We used to play dictionary and loved it. We may need to revive the practice. Loads of fun. I have the two-volume OED that was a book club selection in the ’70s and came in a slip case with a little drawer for a magnifying glass. I really want a second edition Webster’s unabridged. Great post.

  • Maybe I need to create a version of this game to be played at a con sometime!

  • Razziecat

    I used to have a huge unabridged dictionary that I bought on sale somewhere. I was so excited to bring that home! Not sure what happened to it. When my sisters and I were little, one of our favorite old books was an old dictionary of our mom’s, that had pages of beautiful color illustrations. We used to spend a lot of time checking out the insect page 😀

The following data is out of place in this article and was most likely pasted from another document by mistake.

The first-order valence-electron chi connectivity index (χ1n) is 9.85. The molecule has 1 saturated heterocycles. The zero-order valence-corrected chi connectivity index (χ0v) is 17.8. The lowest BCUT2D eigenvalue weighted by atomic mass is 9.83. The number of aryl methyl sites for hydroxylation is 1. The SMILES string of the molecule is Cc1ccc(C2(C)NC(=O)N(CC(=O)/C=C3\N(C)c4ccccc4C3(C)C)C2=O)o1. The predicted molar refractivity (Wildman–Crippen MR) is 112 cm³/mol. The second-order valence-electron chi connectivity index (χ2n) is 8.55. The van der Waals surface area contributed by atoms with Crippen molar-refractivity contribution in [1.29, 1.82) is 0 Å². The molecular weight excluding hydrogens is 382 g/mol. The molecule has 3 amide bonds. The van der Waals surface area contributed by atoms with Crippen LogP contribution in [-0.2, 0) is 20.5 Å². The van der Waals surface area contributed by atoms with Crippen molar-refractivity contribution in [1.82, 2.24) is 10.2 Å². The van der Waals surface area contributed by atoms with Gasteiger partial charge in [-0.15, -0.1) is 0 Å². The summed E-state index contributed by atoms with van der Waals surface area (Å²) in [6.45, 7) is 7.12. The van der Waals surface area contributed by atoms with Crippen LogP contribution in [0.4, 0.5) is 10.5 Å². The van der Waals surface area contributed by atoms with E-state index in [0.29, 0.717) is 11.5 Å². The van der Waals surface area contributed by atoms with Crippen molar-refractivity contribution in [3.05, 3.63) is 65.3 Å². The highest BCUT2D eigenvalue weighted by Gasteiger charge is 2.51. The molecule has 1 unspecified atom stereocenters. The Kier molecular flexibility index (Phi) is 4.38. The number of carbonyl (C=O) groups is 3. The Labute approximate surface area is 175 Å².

Ever go to and play? It’s a multiple choice word game; for every right answer they donate 10 grains of rice to a food program. There are different levels. I’m surprised at how many words I know…and at how many I don’t!

  • Misty there are words for lopping off an arm (she said loftily).

    Amputation, cut away, cut off, dismember, dislimb, eliminate, excise, lop, separate, sever, truncate, disassemble, disjoint, maim, part, rend, sunder, remove, mutilate. And maybe dismantle, dismount, dissect, divide. That I could think of at the moment.

    And now I’m worried about myself.

  • Those are great words, but none of them mean specifically cutting off an arm. You can use all those words to mean cutting off almost any body part. I wanted one that just meant cutting off an arm (the way “decapitate” means cutting off a head and only a head.) I wanted “debrachiate” to work, but “brachiate” means “to move by swinging with the arms from one hold to another” and adding the “de” to the front doesn’t make it a legitimate word. *pout*

    If no one hears from Faith and me in the next few days, it’s probably because the NSA has dropped by to have a serious talk with us. *laughs*

  • And Razzie, I love to play Free Rice!